If it were my lathe and my luck I'd fall into it somehow, it would teeter to the rear then swing back and fall forward doing something like crushing my legs or something else terrible. Haha.
 

The_Apprentice

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#11
If it were my lathe and my luck I'd fall into it somehow,
Probably by having that tiny piece of emory cloth grab ahold of your fingers a little too quick, followed by getting your arm wrapped around the chuck, and during the fight of man vs machine... the entire lathe tips and falls on you while trying to get away- just to add more insult to your injuries.
 
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#12
hahaha. if youre using emery cloth like this, then youre doing it wrong.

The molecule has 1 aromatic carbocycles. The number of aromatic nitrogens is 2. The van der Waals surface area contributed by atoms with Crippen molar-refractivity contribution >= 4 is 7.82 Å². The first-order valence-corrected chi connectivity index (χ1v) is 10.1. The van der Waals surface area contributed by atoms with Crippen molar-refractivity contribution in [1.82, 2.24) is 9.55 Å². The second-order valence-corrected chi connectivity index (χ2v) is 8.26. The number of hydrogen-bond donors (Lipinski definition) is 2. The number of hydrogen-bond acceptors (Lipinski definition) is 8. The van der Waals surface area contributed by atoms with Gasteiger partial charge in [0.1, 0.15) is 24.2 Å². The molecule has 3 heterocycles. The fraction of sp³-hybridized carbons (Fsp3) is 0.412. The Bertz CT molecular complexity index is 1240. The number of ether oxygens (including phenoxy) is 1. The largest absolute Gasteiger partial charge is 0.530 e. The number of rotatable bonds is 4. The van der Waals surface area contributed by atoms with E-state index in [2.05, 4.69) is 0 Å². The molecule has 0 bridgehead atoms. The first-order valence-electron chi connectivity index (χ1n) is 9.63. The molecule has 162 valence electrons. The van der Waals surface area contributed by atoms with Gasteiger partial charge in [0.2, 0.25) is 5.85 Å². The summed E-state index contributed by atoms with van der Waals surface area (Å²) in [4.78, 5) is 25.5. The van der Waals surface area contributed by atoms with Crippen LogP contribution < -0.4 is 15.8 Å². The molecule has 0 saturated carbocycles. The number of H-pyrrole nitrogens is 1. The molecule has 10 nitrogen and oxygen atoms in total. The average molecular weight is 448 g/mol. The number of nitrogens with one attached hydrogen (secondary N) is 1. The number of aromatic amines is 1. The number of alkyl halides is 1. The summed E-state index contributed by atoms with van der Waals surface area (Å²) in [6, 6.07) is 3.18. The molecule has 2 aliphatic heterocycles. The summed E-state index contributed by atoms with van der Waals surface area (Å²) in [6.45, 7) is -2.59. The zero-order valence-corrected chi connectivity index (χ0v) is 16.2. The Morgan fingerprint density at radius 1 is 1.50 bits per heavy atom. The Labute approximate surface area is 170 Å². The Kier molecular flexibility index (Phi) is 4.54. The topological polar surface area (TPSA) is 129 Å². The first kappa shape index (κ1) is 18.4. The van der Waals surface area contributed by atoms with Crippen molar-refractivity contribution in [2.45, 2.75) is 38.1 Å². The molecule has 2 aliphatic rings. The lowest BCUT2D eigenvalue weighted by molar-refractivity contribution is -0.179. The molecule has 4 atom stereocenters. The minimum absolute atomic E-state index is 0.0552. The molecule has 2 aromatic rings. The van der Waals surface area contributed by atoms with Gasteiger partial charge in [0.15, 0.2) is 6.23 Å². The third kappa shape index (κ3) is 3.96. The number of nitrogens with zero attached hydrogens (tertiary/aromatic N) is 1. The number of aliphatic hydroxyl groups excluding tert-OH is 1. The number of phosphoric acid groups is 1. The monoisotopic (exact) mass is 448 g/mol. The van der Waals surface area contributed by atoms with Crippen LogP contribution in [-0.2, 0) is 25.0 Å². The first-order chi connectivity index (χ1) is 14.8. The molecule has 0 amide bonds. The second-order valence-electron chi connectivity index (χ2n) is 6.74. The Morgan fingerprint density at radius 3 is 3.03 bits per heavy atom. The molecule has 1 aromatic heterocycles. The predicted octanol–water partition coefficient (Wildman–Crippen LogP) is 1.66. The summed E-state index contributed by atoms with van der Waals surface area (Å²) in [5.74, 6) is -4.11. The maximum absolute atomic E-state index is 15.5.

rope.jpg
 

The_Apprentice

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#13
Sadly, I've been forced to watch 50 Shades & Darker... but no, I've never understood THAT kind of emery cloth bondage... Not that I have anything against BDSM. Whatever floats someone's boat I suppose :p

On a vanilla tone of things, I am thinking on buying a benchtop buffer machine, as I really want to minimize danger polishing/buffing directly on a rotating lathe. Honestly, one little catch of cloth is all it takes to cause a big accident, especially at the speeds I see people trying these operations on.
 
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#14
To derail your polishing machine plan, I've done more potential dammage to myself on polishing machines than the lathe.